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Experimental weapon against invasive mussels in Christmas Lake 'successful'

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When state officials deployed Zequanox (an experimental product designed to kill off a highly invasive aquatic species) in Christmas Lake last fall, the scientist who developed it boldly said it would make history.

Seven months later, it appears he may have been right.

The Minnesota Department of Natural Resources (DNR) announced Monday that a three-step treatment process starting with the use of Zequanox apparently rid the lake of an infestation of zebra mussels.

According to a news release from the DNR, a week of searches by dive teams turned up no sign of the mussels in the Shorewood-area lake, where the invasive muss was found last year.

Christmas Lake is the first Minnesota lake where the substance was used.

The release indicates that the infestation was caught in the early stages, and that the treatment focused on the specific area of the lake in which the mussels were first discovered.

“We are encouraged by these early results,” a DNR official said. “We used every available tool to respond to this isolated zebra mussel infestation and learned valuable information in terms of responding to new infestations.”

Indeed, Zequanox, described as a "a natural substance highly selective to zebra and quagga mussels," was only the first step in a three-pronged process to eradicate the mussels.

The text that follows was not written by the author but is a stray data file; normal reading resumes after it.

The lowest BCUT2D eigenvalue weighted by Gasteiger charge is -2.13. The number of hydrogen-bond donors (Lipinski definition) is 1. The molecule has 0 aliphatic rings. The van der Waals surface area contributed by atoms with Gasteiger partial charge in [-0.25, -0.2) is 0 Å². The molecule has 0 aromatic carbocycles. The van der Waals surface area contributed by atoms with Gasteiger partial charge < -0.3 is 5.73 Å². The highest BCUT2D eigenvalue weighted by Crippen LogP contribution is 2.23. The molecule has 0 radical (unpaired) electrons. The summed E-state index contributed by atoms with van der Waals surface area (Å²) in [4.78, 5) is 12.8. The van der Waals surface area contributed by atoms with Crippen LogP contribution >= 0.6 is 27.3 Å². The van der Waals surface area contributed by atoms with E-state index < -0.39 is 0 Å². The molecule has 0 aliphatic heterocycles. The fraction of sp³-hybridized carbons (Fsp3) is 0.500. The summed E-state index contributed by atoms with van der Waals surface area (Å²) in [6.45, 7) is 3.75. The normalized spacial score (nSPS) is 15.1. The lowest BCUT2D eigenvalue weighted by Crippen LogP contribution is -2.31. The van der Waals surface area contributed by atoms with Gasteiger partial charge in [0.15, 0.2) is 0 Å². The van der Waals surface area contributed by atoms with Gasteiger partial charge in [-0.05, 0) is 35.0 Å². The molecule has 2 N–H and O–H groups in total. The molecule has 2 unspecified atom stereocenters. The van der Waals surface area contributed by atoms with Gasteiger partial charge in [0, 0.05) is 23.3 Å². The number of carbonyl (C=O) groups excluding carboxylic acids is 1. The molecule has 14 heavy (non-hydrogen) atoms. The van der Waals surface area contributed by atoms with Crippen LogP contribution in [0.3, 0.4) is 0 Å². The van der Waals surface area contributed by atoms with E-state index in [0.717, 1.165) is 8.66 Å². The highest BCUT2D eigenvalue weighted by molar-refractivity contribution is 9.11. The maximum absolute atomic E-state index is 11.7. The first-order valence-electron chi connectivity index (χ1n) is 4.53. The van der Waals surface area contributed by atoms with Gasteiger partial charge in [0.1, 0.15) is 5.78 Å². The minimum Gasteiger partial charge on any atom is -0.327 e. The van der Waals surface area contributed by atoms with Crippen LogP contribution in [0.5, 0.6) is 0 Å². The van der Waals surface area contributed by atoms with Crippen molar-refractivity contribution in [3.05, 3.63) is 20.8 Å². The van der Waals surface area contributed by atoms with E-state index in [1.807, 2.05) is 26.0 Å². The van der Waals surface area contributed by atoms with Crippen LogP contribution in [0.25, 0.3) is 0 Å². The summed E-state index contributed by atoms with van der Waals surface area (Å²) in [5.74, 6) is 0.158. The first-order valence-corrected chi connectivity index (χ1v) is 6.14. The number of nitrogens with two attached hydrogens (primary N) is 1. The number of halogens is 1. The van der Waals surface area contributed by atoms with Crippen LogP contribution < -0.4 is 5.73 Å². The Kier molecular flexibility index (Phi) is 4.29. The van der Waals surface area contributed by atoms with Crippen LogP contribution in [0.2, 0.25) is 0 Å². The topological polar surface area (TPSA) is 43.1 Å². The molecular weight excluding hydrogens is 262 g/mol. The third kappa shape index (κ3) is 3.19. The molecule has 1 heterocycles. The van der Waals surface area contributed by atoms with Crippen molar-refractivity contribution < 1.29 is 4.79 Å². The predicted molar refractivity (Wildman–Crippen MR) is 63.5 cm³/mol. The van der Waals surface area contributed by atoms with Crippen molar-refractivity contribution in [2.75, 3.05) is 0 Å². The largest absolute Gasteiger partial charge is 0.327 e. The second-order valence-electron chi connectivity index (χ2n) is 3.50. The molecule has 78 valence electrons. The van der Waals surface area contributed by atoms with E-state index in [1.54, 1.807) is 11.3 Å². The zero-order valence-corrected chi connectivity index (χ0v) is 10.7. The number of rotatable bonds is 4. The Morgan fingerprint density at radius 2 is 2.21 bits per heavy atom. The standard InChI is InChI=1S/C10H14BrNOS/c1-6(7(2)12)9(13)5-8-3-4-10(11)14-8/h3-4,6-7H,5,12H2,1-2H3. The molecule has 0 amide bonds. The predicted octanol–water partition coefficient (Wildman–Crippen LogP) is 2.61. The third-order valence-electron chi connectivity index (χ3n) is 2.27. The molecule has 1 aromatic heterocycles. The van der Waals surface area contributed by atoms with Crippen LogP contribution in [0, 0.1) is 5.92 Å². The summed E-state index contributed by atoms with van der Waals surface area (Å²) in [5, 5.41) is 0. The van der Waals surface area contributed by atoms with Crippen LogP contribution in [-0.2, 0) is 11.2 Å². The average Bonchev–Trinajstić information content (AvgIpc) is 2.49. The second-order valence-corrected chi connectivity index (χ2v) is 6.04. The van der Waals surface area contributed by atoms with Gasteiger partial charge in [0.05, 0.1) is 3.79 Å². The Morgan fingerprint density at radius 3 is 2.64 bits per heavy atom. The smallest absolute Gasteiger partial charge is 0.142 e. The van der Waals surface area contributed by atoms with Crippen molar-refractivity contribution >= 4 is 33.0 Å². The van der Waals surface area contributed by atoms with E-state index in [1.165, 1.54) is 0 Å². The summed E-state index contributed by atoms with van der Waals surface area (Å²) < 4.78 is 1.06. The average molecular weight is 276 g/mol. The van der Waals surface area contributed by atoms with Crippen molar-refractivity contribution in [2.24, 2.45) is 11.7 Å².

When conditions became too cold for Zequanox, officials turned to EarthTec QZ, a copper treatment, and then potassium chloride (also known as potash), both experimental tactics as well, the release says.

So why all the fuss?

The zebra mussel is not native to Minnesota – in fact, it is indigenous to Eastern Europe and Western Russia. The mussel is believed to have been carried to North America in the ballast water of international freighters.

This seemingly harmless little creature may not appear to be such a threat, but it has been known to breed rapidly and clog pipes, motorboat engines, and leave nasty slices on swimmers' feet.

The invasive species can also crowd out native mussels and consume the food sources of other aquatic animals.

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